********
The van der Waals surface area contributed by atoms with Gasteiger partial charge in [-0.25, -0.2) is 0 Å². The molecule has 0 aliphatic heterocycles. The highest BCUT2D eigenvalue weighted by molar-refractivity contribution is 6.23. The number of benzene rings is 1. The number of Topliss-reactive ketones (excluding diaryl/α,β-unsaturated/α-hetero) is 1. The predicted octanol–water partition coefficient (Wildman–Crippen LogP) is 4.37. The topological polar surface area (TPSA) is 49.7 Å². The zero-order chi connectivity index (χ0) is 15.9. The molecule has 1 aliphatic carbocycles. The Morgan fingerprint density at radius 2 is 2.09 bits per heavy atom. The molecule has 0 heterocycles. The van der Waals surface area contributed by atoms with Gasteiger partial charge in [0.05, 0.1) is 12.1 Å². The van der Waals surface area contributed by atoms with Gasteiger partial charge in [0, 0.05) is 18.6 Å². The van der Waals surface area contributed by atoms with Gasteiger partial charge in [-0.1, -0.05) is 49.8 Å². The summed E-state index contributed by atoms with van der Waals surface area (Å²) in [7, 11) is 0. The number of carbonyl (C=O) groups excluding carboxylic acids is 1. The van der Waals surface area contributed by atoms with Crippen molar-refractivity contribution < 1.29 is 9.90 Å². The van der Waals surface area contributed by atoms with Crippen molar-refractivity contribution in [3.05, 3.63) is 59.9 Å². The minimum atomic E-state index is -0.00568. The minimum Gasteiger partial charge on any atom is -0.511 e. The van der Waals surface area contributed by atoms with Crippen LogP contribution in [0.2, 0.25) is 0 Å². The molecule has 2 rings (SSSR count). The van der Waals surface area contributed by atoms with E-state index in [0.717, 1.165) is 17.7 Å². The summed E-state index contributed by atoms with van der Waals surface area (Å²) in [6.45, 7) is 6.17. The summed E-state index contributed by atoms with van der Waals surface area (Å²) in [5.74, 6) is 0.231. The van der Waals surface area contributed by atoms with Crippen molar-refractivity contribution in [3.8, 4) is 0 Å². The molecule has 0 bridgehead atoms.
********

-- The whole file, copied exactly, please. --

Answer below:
The van der Waals surface area contributed by atoms with Gasteiger partial charge in [-0.25, -0.2) is 0 Å². The molecule has 0 aliphatic heterocycles. The highest BCUT2D eigenvalue weighted by molar-refractivity contribution is 6.23. The number of benzene rings is 1. The number of Topliss-reactive ketones (excluding diaryl/α,β-unsaturated/α-hetero) is 1. The predicted octanol–water partition coefficient (Wildman–Crippen LogP) is 4.37. The topological polar surface area (TPSA) is 49.7 Å². The zero-order chi connectivity index (χ0) is 15.9. The molecule has 1 aliphatic carbocycles. The Morgan fingerprint density at radius 2 is 2.09 bits per heavy atom. The molecule has 0 heterocycles. The van der Waals surface area contributed by atoms with Gasteiger partial charge in [0.05, 0.1) is 12.1 Å². The van der Waals surface area contributed by atoms with Gasteiger partial charge in [0, 0.05) is 18.6 Å². The van der Waals surface area contributed by atoms with Gasteiger partial charge in [-0.1, -0.05) is 49.8 Å². The summed E-state index contributed by atoms with van der Waals surface area (Å²) in [7, 11) is 0. The number of carbonyl (C=O) groups excluding carboxylic acids is 1. The van der Waals surface area contributed by atoms with Crippen molar-refractivity contribution < 1.29 is 9.90 Å². The van der Waals surface area contributed by atoms with Crippen molar-refractivity contribution in [3.05, 3.63) is 59.9 Å². The minimum atomic E-state index is -0.00568. The minimum Gasteiger partial charge on any atom is -0.511 e. The van der Waals surface area contributed by atoms with Crippen LogP contribution in [0.2, 0.25) is 0 Å². The molecule has 2 rings (SSSR count). The van der Waals surface area contributed by atoms with E-state index in [0.717, 1.165) is 17.7 Å². The summed E-state index contributed by atoms with van der Waals surface area (Å²) in [6.45, 7) is 6.17. The summed E-state index contributed by atoms with van der Waals surface area (Å²) in [5.74, 6) is 0.231. The van der Waals surface area contributed by atoms with Crippen molar-refractivity contribution in [3.8, 4) is 0 Å². The molecule has 0 bridgehead atoms.